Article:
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MARYCAIN
10-01-2006, 08:23 AM
as many of us do, and you can't check on them as much as you'd like to, you might want to contact the post office in their area to find out if there is a carrier alert program offered thru the post office. This is a program available in many areas sponsered by the national association of letter carriers in conjunction with volunteer agencies like United way. If there is a program, you can fill out a registration form with emergency contact information, and you get a special sticker to put on the mail box to alert all the mail carriers that an elderly or disabled person lives there. The Post Office will then pay special attention to that address. The mail carrier checks every day (except Sunday) and if they notice anything wrong or unusual, mail not picked up, dog barking or whining, curtains shut when they are usually open, etc., they will check on the person and get help if needed, including contacting the family or friend listed on the emergency contact registration. A lot of mail carriers will take this one step further and physically bring the mail into the house every day, or knock on the door to check on the person daily. It's a free program, and the mail carriers take it seriously. Especially with cold weather coming on in a lot of places, it's just a extra safety measure you can take for your parents, or any elderly or disabled friend or relative. Our local United Way is running a PSA this week, so I thought about posting the info on the forum too.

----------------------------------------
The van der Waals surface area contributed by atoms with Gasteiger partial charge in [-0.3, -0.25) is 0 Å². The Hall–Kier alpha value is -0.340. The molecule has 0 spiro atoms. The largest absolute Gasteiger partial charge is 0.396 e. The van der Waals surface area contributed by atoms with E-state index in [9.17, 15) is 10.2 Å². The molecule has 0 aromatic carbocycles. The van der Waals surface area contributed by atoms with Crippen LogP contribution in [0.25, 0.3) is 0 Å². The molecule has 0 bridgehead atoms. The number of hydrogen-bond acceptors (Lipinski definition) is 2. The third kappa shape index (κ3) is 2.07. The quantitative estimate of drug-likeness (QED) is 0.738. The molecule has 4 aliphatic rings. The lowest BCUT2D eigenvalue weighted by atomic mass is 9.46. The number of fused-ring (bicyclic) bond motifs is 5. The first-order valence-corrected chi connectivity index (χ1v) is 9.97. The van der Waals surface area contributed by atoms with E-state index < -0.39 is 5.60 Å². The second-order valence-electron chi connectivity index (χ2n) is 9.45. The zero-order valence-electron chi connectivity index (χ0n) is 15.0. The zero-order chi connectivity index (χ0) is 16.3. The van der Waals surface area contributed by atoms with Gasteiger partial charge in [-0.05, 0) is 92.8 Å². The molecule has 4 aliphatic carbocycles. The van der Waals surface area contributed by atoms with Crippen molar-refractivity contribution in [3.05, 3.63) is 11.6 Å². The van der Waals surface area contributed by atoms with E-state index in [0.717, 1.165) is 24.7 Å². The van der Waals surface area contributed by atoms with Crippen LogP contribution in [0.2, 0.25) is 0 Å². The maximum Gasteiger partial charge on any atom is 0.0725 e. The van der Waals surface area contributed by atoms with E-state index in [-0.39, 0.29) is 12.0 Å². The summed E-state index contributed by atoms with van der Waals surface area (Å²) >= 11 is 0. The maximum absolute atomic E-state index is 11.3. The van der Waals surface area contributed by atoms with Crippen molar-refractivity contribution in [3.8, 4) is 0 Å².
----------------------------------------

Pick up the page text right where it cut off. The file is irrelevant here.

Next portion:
Saysusie
10-01-2006, 11:14 AM
Marycain;
I do have an elderly parent who lives alone and has diabetes. I try to call her often, but cannot (as you said) physically check on her as often as I'd like to.
Your information was excellent and I am going to do just that tomorrow (Monday). I had never even thought of anything being available such as this. Thank you SOOOOOO Much for the information!!

:lol: :lol: :lol:

Peace and Blessings
Saysusie

MARYCAIN
10-01-2006, 11:58 AM
My dad's 86 and very independent - too proud to use a walker, so I worry about him falling or getting hurt.

Another thing we did was get an emergency connect telephone that has a remote access button he wears on a wristband - if he needs to he can press the button and the phone automatically dials up to six pre-programmed numbers like 911, our numbers, etc. -when the phone is answered, it plays an emergency message. Kind of like a life alert, except no monthly fees or service - you just buy the phone. There are a lot of different brands available with a range of features like amplification, speakerphone, etc. - I think they're great for any disabled person to have - I have this on my own phone.

hatlady
10-01-2006, 02:07 PM
Fabulous idea MaryCain, thanks!

I'm lucky, my mother is in an "Independent living" building, she gets a bit of attention helping her pull together her meds (parkinsons), and has her meals, but is other wise on her own. Like SaySusie's and yours, she's proud and WANTS to be more independent than she probalby should be. They're wonderful to her there - if she misses a meal someone shows up at her door.